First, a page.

I see so many beautiful acrylic pours done as a pair of canvases or even a triptych. Could I create my own matching pair of canvases using pouring? I thought I would try to ‘photocopy’ one painting onto another.
I thought I would try something a little bit different and instead of putting two canvases next to each other and creating a painting that flowed naturally across both, I would try to create a matching pair of paintings where one was a near mirror image of the other.
I’m using the dipping method to create these canvases. I’ve done a lot of dipping in the past because it’s how I use up all of my spilled and wasted paint, but most of them never make their way onto the blog or YouTube channel. There are a couple of previous examples you might like:
Materials used in this video:
- Art Alternatives paints (this supplier sends Free Shipping worldwide)
- Blick student acrylic paints
- 10-inch economy canvases from value pack
- 8oz squeeze bottles
My paint recipe for these paintings:
- 1 part Floetrol
- 2 parts paint
- water as needed
- There may have been a few drops of treadmill silicone in some of the ready-mixed paints.
In this video, I am going to try to dip one canvas directly onto the other. Let’s see how I get on!
So I counting that as pretty darned successful. OK, so they aren’t exact copies. The paint is slightly different in each, one has different cells to the other, the centers are a bit different because of the way the white made the cells. But what I do like is that you can display these pictures any way up, all 4 sides work and in each case it exactly mirrors the other one. It feels almost a little bit like magic! I would definitely do something like this again in future.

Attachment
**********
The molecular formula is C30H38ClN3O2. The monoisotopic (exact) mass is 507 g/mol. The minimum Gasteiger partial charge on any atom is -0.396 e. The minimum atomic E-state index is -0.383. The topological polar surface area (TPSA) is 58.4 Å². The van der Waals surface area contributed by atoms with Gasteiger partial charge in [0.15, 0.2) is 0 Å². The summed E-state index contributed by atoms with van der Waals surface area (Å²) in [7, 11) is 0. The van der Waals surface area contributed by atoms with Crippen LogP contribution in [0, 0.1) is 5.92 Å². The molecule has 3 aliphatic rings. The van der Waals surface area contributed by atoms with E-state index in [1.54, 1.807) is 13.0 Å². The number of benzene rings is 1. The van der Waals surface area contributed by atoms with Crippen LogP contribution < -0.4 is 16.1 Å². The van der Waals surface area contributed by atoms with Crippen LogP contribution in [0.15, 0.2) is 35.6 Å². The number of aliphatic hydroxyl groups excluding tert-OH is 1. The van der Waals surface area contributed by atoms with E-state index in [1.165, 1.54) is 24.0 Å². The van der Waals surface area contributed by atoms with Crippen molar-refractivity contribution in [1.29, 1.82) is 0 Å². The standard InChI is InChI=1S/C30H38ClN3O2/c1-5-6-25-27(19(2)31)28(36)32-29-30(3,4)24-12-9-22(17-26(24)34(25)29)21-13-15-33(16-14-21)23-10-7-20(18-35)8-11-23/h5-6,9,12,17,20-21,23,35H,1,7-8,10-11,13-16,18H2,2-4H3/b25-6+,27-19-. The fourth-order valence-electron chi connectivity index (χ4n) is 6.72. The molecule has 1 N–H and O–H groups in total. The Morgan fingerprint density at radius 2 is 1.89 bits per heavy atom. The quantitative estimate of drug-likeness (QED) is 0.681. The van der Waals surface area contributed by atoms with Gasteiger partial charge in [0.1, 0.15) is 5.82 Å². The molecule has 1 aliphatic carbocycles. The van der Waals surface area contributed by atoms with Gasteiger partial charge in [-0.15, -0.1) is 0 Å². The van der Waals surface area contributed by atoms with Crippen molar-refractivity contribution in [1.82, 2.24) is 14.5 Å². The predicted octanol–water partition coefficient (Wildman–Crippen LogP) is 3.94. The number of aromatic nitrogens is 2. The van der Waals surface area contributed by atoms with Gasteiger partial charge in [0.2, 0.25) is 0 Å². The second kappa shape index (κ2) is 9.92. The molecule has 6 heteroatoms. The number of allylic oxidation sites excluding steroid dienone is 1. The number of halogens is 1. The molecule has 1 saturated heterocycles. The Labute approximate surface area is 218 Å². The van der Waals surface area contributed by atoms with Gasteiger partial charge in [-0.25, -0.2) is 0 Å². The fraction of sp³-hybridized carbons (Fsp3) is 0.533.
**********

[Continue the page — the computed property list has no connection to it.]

As usual, here is my slideshow of the pictures, both wet close-ups, and closeups of the details. Enjoy!
After being told in high school that she was so bad at art that she should switch to another subject, Deby didn’t paint again for 35 years. Then a stroke released a new wave of creativity and she began exploring with dot painting, abstract and eventually acrylic pouring, and at last the joy of working with color returned.
You don’t need ‘talent’ to be an acrylic pouring artist – just enthusiasm, some basic instruction, and a willingness to try, fail and try again. Paint along with her and learn from her many mistakes, and you’ll soon make great art together.